By Land, Air, and Sea

By Land, Air, and Sea

An Interview with surfer, globetrotter, and graphic designer Emily Rathmanner

Interview by Jeremy Lux, article written by Eric Gasa

Post-college, some may experience the existential malaise of a quarter life crisis. This often involves something on the lines of feeling trapped behind your desk job, relating too much to the movie Garden State, or a regrettable tattoo perhaps. But for the few and the bold like Emily Rathmanner, you pack up your things and leave the mountains of Virginia behind for the blue skies and red earth of Australia.

In his latest interview for the Life in Motion podcast, Jeremy Lux chats with an adventurer, surfer, and nonprofit advocate living her life to the fullest (and furthest) away from home. The journey so far has taken Rathmanner from Australia to Peru to Cambodia, and just about every ocean, beach, and wave in between. In short, her life reads off like the most free-spirited job description ever; “…I basically travel the world working as a graphic designer…finding different gigs to trade for work or food.”

But before she traveled the globe, Emily grew up in Delaware. A surfer at heart, she was raised up on old episodes of The OC, dreaming of California beaches and meeting surfer boys; she instead cut her teeth chasing Atlantic Nor’easters on the coast of Delaware when she was 16.

But before long, Delaware became too small for Rathmanner. While attending Virginia Tech, Rathmanner not only discovered new waves, but a newfound lifestyle for all things outdoors.

“I'm really grateful for going to Tech and just being in the Blue Ridge Mountains…that’s where I got my first trip--my first time away from home doing something new. I'm super grateful for the Hokie spirit,” she explains

By her sophomore year, Rathmanner finally broke out to the West Coast by means of a design internship for Surfing Magazine but soon she was looking at new horizons.

“My senior year, a friend approached me and asked ‘Hey, let’s move to Australia,’” says Rathmanner, “It was daunting, so I was like, yeah sure let’s try…So that’s kind of what kicked off the next stage of my life traveling and being a freelancer.”

“So basically, what you’re saying is straight out of college, you moved to Australia?” asks Jeremy.

“Yep,” Rathmanner replies.

In Australia, Rathmanner worked odd jobs, from a short stint with a publisher, to waitressing, selling jewelry, and dog walking before landing an internship with a Sydney surf brand. Going where the wind takes her seems to be an attribute of Rathmanner’s; a risk taken is a new experience gained.

After Australia was an eight-month backpacking trip around Asia and New Zealand, and before Rathmanner knew it she was back in the States, and to be honest, she wasn’t happy; her heart still lied somewhere halfway across the globe with “all the warm souls” that she had met. It’s hard to transition to a desk job after traveling to the ends of the Earth. Rathmanner’s spirit belonged elsewhere.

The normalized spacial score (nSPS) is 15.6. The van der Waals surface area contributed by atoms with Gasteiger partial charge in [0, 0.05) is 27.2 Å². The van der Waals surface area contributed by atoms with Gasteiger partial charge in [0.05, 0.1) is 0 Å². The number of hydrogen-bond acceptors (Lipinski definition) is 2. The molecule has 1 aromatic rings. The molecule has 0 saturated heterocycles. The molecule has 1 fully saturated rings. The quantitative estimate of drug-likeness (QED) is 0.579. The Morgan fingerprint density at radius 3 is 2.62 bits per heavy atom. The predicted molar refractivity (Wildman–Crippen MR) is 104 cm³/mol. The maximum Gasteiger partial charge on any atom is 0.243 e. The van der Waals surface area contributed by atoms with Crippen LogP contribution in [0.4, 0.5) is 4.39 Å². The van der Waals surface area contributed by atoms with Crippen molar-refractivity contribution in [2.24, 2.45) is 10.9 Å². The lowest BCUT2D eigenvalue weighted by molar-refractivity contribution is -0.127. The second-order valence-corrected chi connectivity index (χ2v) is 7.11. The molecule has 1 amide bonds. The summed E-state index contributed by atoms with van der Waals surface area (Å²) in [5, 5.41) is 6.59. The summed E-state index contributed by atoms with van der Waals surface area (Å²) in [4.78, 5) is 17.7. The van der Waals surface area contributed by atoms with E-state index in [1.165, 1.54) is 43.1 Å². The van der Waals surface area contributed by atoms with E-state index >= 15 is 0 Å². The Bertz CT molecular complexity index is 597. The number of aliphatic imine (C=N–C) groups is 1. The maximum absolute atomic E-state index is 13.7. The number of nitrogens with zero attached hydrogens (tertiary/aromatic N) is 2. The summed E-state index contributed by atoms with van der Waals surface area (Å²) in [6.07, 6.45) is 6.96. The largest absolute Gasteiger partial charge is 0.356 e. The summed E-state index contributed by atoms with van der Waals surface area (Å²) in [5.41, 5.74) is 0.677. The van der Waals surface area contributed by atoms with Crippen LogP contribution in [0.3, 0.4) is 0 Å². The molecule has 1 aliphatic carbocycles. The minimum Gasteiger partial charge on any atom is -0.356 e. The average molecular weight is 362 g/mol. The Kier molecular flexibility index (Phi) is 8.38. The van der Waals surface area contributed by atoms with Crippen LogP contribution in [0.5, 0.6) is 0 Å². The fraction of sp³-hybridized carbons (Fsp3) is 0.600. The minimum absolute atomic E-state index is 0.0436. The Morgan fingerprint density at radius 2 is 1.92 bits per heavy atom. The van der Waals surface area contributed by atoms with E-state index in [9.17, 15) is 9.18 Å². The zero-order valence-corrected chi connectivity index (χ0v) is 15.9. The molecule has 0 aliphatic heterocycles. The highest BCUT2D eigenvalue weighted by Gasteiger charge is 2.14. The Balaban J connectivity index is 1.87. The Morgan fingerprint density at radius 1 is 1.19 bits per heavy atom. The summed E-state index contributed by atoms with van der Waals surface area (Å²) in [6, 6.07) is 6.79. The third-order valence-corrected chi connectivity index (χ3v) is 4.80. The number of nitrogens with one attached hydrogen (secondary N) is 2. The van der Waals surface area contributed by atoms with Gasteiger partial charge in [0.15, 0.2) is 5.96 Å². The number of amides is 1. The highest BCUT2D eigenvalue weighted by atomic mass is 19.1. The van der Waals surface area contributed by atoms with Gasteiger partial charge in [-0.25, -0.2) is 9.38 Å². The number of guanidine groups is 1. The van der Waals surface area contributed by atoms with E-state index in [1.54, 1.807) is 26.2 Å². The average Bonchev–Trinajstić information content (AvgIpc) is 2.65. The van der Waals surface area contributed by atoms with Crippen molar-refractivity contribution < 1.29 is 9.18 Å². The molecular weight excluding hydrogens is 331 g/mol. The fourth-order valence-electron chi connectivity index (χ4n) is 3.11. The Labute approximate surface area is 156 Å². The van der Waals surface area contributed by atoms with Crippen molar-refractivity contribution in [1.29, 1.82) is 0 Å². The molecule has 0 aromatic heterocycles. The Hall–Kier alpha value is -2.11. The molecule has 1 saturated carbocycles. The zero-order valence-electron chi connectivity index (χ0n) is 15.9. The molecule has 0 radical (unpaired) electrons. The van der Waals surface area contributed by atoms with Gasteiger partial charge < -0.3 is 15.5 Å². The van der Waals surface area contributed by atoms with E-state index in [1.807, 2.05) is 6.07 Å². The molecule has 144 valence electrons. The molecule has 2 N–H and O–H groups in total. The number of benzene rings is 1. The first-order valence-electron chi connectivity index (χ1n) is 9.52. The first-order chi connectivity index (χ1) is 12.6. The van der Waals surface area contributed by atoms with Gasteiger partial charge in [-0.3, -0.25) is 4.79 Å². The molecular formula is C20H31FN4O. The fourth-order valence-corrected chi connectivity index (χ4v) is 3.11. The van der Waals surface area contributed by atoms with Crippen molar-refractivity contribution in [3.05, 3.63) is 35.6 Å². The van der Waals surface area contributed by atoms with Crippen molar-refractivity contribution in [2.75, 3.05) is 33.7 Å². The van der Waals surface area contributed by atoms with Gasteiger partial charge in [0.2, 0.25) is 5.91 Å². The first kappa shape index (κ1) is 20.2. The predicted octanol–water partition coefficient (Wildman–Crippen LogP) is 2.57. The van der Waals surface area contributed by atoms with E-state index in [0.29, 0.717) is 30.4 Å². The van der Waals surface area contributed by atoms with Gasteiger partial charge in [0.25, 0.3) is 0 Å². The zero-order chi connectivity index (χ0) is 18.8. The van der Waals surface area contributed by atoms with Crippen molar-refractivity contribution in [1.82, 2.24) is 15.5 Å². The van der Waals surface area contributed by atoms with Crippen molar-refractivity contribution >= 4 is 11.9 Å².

Determined to get back into the world, Rathmanner looked towards NGOs and nonprofit causes to live the life she wanted abroad while still giving back to the global community. She fortunately found her answer in the WAVES for Development program, an organization that pairs tourists and volunteers with local youth outreach and entrepreneurial programs in Peru, Nicaragua, and Mexico.

“I think we're just adding more consciousness into the surf travel experience rather than just surfing every day,” Rathmanner says, “You're interacting with the locals who live there and making an impact on them that stays with them after you leave.”

WAVES’ support grows by the year. According to Rathmanner the program plans to start a new location in Africa.

From her travels, Rathmanner says that she’s learned to be more trusting and less judgmental of people.

“It’s just crazy how people draw conclusions so quickly,” she says, “…one thing I notice while traveling are people who don’t have a lot of money but are so rich with happiness. They have a strong bond to their family, friends, and land.”

When it comes to the challenge of broadening one’s horizons, Rathmanner is empathetic yet hopeful for young people trying to break the mold.

“I hope everyone coming out of college listening knows that they have these options rather than thinking ‘Ah, I have to get a desk job and do this because this is what society tells me to do’,” explains Rathmanner, “I’m like, no, dude. You choose what you’re passionate about, choose what’s keeping you up at night, what’s driving you…the least you can do is try and see what happens.”

For Emily Rathmanner, the mantra is simple and heartfelt; humble yet transcendental. Her focus is on experiences, not on possessions; the journey rather than the destination. One can change their outlook with a plane ticket or a full tank of gas, whether it be across the ocean or maybe just the state line. According to Emily, the first step is just igniting that spark.

Check out Emily on Instagram: @rathmaster


This interview is an excerpt from Illumine Collect’s Life in Motion podcast, a new series showcasing the lifestyles and lessons of people inspiring adventure and change. To hear more about Emily Rathmanner’s travels, including her eight-day journey to the Great Barrier Reef with “a crazy drunken, Australian sailor” named Steve, be sure to check out the Life in Motion podcast on iTunes.

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